In Namibia, the government has just announced the construction of a seawater desalination plant in the west of the country. The future facility, which will be located between the seaside towns of Swakopmund and Henties Bay, aims to improve water supply for local populations.
Namibia is facing a national water crisis due to severe droughts. This situation is pushing the country to rely more on unconventional water resources such as desalination. With a population of over 2.58 million, Namibia has a large water supply.
To improve water supply in Namibia, the government is planning to build a new seawater desalination plant. Namibia’s Minister of Agriculture, Water and Land Reform (AWLR), Calle Schlettwein, unveiled the project at the launch of a pipeline from the Kuiseb River to Swakopmund in western Namibia. The new pipeline, which will replace a 47-year-old facility, will supply groundwater to Swakopmund from the Kuiseb aquifers, as well as to Walvis Bay from the Omdel aquifer, northeast of Henties Bay, and Orano’s desalination plant.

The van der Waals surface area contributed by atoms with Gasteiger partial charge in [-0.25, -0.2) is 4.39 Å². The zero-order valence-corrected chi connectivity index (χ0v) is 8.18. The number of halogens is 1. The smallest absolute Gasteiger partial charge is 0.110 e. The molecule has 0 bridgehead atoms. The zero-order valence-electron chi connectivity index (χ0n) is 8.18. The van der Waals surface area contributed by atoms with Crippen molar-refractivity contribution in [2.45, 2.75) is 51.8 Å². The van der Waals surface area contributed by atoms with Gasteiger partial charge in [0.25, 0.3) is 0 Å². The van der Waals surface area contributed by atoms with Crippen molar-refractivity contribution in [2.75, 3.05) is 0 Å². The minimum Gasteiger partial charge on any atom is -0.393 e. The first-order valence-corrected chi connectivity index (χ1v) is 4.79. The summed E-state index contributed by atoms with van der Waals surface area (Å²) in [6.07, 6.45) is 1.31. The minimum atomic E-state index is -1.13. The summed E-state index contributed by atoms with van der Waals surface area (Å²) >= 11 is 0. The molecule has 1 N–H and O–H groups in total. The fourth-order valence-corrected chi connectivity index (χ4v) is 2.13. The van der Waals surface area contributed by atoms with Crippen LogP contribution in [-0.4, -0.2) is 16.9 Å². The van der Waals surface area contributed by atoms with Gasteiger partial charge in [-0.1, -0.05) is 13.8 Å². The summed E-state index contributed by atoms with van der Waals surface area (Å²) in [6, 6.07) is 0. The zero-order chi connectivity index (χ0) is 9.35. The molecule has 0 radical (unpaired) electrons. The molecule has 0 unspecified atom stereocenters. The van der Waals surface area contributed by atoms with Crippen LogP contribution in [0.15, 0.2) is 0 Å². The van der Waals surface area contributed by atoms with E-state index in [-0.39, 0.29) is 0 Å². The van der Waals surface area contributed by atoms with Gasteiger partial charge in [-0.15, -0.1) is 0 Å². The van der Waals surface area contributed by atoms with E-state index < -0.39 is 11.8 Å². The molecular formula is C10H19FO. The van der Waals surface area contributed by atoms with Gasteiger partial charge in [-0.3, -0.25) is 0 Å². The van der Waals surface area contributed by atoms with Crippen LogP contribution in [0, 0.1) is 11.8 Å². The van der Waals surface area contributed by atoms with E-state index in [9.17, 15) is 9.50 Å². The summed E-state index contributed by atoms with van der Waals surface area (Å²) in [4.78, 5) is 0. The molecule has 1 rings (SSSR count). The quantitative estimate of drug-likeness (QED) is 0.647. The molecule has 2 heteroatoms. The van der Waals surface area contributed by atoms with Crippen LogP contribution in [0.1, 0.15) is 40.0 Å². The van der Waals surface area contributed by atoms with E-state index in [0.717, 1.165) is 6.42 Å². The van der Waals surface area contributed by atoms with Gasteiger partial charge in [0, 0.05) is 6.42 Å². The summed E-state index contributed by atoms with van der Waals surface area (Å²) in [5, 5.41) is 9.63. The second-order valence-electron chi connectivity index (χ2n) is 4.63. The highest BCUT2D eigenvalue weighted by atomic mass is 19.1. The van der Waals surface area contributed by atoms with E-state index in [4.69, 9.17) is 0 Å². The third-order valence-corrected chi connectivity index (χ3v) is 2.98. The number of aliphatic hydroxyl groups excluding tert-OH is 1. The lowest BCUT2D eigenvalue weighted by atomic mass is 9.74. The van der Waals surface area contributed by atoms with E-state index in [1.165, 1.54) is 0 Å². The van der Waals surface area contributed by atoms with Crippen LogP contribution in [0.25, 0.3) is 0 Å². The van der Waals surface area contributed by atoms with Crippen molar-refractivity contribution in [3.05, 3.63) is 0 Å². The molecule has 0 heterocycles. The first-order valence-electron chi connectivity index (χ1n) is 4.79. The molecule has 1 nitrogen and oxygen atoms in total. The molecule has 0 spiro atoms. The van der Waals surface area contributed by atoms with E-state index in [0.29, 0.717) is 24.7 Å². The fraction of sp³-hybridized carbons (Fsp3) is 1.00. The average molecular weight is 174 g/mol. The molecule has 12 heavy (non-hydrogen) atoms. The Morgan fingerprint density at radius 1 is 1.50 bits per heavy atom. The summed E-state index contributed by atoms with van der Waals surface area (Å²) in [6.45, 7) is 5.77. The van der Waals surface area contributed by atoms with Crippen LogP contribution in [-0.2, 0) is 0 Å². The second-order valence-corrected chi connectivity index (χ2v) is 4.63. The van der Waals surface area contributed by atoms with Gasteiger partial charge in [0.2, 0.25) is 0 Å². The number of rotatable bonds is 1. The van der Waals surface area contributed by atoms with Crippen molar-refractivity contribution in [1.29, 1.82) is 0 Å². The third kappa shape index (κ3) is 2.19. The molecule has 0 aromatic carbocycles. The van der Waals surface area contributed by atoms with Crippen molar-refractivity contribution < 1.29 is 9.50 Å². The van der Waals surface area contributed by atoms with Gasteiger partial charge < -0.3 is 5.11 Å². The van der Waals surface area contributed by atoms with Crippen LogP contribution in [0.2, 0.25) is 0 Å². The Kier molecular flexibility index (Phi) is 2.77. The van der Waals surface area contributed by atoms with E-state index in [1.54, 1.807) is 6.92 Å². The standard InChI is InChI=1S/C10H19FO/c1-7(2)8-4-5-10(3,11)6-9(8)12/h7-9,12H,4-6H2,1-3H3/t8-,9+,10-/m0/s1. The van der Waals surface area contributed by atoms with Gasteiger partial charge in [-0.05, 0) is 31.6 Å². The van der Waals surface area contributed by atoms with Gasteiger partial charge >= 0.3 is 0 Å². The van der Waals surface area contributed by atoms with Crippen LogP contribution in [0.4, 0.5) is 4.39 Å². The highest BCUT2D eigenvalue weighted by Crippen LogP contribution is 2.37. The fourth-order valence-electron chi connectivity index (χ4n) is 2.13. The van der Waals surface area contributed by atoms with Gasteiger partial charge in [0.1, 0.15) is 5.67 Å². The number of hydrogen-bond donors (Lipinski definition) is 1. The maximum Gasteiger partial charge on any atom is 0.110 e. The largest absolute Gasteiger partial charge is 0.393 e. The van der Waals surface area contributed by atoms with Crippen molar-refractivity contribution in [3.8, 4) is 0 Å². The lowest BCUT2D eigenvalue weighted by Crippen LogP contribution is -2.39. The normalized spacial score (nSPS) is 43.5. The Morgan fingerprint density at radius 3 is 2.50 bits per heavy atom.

The signing of PPP
The future desalination plant will be located between the seaside towns of Swakopmund and Henties Bay in western Namibia. According to the Namibian Minister of Agriculture, Water and Land Reform (AWLR), Calle Schlettwein, a feasibility study has already been conducted on the project site. The official also mentioned the possibility of signing public-private partnerships (PPPs) for the implementation of the water supply project. “The construction of a desalination plant requires a large supply of electricity, especially for pumping water inland, as well as for the desalination phase itself. This represents a significant amount of money,” says Calle Schlettwein.
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The Namibia Water Corporation (NamWater) will operate the future seawater desalination plant in the country’s coastal region. The state-owned company also manages the Erongo desalination plant, which was built for the French uranium mining company Areva Resources Namibia, now Orano. Currently, the plant, located 35 km north of Swakopmund, supplies 12 million m3 of drinking water to NamWater each year, compared to 20 million m3 per year when it was commissioned.
In addition to seawater desalination, Namibia reuses its treated wastewater to supply its population with drinking water. This alternative, which is now unavoidable, has been practised in the country for over 50 years.